Defending DNS

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The Domain Name System, or DNS, is arguably the most important system on the Internet. Without it, we’d all have to memorize IP addresses the way we once did the phone numbers of our friends and family by heart. Actually, in the case of IP addresses, we’d probably just not use the Internet, at all, since even the web applications we use rely on DNS to call services and content from other addressable locations on the Internet. As security or IT practitioners, we spend a lot of time securing and ensuring the availability of applications. However, none of them would function either if DNS wasn’t available.

So, for those of us tasked with securing and ensuring the availability of DNS, we clearly have our work cut out for us. Since most DNS systems must be available via UDP in addition to TCP, criteria such as source IP address are no longer meaningful. Doubly so, when the entire Internet must be able to resolve your host names. While there have been many vulnerabilities tied to BIND (the world’s most prevalent DNS server), there are books written on how to harden your installation, and staying patched will mostly prevent most malicious exploits. If those challenges weren’t enough, the prevalence of open network paths on DNS’ popular protocol port 53 introduces vectors for data loss via malware infections or other sources of DNS tunneling.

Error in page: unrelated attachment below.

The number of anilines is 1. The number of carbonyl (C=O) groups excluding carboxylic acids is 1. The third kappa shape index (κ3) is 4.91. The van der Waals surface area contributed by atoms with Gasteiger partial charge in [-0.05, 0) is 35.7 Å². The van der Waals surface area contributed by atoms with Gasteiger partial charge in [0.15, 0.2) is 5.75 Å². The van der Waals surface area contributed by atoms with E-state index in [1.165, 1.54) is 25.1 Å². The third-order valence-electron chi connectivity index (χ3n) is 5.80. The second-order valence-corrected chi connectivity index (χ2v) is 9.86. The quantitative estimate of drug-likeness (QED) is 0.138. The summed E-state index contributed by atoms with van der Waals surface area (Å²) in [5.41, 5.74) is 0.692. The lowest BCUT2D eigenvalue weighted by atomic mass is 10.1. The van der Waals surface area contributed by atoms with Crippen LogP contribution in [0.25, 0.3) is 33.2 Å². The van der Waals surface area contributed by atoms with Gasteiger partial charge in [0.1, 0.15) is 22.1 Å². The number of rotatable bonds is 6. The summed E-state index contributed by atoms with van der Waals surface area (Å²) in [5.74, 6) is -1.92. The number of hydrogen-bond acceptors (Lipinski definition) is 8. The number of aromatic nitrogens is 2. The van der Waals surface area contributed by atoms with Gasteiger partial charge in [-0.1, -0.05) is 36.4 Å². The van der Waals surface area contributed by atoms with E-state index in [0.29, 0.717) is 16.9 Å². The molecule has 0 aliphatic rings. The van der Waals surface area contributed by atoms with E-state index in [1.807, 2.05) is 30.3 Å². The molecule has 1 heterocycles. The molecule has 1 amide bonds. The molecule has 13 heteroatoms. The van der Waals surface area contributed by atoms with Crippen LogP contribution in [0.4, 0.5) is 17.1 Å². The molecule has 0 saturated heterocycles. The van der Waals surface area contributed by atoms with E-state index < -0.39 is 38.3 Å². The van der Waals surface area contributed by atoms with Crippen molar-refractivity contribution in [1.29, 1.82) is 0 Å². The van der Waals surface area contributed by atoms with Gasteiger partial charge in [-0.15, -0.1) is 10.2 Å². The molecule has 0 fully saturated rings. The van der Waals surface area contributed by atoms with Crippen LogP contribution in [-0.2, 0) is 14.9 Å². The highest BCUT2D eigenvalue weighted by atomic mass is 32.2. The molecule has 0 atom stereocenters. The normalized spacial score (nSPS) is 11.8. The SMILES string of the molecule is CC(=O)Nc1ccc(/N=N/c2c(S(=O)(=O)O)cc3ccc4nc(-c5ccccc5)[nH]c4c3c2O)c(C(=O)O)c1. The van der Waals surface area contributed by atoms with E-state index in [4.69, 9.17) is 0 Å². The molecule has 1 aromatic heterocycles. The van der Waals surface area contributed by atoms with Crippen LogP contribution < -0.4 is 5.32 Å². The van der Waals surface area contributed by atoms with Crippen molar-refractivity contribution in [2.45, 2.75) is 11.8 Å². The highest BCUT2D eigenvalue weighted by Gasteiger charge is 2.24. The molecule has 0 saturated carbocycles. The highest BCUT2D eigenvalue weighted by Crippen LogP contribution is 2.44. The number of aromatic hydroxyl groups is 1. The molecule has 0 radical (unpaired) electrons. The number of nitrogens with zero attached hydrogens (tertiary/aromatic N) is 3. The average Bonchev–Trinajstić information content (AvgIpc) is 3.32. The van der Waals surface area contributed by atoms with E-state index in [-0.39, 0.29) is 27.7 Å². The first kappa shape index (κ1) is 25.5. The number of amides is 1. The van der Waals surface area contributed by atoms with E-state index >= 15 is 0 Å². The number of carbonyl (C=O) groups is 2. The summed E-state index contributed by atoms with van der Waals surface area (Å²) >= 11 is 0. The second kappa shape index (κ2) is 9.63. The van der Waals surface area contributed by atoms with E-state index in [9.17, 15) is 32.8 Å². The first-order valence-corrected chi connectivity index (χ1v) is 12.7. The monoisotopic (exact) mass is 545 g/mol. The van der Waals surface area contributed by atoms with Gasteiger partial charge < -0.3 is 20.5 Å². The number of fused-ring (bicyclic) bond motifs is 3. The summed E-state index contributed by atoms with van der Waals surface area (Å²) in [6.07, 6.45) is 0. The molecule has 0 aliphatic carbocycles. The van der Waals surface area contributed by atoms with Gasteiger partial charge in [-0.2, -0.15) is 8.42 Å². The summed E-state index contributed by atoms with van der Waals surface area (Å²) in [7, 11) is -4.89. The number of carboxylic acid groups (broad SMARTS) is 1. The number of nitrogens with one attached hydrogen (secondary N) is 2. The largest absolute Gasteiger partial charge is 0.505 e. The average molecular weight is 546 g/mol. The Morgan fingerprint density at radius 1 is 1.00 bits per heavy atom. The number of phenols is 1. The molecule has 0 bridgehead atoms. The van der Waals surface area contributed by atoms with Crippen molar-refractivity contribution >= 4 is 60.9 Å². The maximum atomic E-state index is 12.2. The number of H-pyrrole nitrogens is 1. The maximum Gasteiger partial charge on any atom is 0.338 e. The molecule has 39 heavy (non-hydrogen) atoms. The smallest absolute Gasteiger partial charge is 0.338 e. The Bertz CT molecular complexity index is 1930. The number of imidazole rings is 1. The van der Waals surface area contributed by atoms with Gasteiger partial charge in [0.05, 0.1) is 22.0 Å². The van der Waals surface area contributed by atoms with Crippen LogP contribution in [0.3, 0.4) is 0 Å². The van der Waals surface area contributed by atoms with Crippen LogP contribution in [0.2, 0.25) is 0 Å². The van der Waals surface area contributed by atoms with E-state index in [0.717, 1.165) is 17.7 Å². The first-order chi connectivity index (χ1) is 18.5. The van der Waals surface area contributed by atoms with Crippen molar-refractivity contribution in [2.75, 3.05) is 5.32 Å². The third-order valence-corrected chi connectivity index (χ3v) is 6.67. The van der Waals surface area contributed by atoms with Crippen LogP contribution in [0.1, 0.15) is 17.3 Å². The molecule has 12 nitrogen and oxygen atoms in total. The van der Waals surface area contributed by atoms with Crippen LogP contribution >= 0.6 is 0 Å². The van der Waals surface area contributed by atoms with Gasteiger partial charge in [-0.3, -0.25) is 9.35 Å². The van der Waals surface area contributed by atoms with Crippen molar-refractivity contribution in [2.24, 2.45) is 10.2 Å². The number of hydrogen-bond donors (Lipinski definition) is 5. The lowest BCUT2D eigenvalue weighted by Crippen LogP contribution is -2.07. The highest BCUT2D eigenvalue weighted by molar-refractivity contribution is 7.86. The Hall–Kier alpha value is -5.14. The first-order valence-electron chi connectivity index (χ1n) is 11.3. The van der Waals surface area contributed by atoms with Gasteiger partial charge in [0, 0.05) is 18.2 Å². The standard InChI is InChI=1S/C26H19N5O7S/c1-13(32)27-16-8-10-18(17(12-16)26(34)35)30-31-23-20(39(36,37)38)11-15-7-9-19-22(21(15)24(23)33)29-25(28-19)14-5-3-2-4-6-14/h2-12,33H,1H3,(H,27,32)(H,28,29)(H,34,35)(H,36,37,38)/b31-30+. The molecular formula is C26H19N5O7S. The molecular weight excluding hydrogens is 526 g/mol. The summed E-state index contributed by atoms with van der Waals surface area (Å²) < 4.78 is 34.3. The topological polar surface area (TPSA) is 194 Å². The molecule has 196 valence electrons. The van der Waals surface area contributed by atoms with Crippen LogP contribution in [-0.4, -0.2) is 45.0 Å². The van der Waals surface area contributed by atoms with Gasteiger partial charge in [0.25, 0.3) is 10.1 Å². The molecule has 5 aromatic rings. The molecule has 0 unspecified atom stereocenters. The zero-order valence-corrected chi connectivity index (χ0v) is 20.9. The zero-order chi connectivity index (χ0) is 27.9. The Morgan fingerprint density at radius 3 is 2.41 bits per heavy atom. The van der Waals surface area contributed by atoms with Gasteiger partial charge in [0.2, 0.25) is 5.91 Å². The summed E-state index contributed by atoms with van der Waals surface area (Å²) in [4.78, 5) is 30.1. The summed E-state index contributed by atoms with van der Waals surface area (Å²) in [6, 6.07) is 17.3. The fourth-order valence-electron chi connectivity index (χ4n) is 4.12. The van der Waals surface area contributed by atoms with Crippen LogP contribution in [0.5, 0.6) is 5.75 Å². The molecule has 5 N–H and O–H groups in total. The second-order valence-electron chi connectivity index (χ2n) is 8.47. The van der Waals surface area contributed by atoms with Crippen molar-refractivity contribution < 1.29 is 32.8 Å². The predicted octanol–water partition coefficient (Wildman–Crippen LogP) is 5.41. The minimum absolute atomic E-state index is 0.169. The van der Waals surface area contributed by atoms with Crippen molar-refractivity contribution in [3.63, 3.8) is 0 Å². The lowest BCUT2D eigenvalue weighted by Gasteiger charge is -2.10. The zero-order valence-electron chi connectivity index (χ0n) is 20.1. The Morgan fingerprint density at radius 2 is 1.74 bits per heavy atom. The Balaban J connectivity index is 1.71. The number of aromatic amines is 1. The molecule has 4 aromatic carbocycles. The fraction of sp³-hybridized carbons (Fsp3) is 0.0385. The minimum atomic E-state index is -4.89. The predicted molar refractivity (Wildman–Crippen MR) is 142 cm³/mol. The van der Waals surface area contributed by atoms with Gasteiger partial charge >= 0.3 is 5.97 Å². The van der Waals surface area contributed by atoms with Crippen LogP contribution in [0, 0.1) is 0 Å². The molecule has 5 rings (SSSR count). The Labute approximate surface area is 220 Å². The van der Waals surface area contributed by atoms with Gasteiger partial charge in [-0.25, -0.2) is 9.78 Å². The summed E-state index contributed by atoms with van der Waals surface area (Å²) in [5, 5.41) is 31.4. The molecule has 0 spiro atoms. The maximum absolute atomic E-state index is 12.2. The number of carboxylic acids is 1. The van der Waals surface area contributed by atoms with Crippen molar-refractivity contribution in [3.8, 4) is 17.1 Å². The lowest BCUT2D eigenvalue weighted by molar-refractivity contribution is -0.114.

Many DNS servers enable us to detect abuses of the DNS protocol like the tunneling example above. DNS protocol validation (ensuring that requests are well-formed) as well as filters for record types (for example, allow A record requests, deny TXT record requests) and opcodes are useful and effective mitigation techniques. Many IPS and firewall systems can augment the DNS server’s own protocol stack by monitoring for known malicious patterns in DNS query payloads, usually via signatures. And although UDP means source IP addresses are trivial to forge, there are still some very good IP address reputation lists that will help reduce the noise from known bad sources.

At this point, we’re starting to feel a little more confident that we can effectively secure DNS services in our data center. However, what about availability? DNS itself is vital to the availability of virtually every other service on the Internet. What threatens the availability of DNS?

Denial of service attacks are pervasive, affecting every industry vertical as well as every Internet protocol. DNS is no exception. DNS amplification attacks (again, leveraging UDP) are not only capable of DoS’ing DNS services, but flooding massive amounts of bandwidth, as well. Service-based scrubbing solutions are good solutions for handling these kinds of bandwidth-based DoS attacks. Other DNS DoS vectors such as over-sized TXT payloads and NXDOMAIN request-floods (request for non-existent records) can be mitigated by appropriate protocol-level filtering, assuming your DNS server or firewall can detect and keep up with the request volume.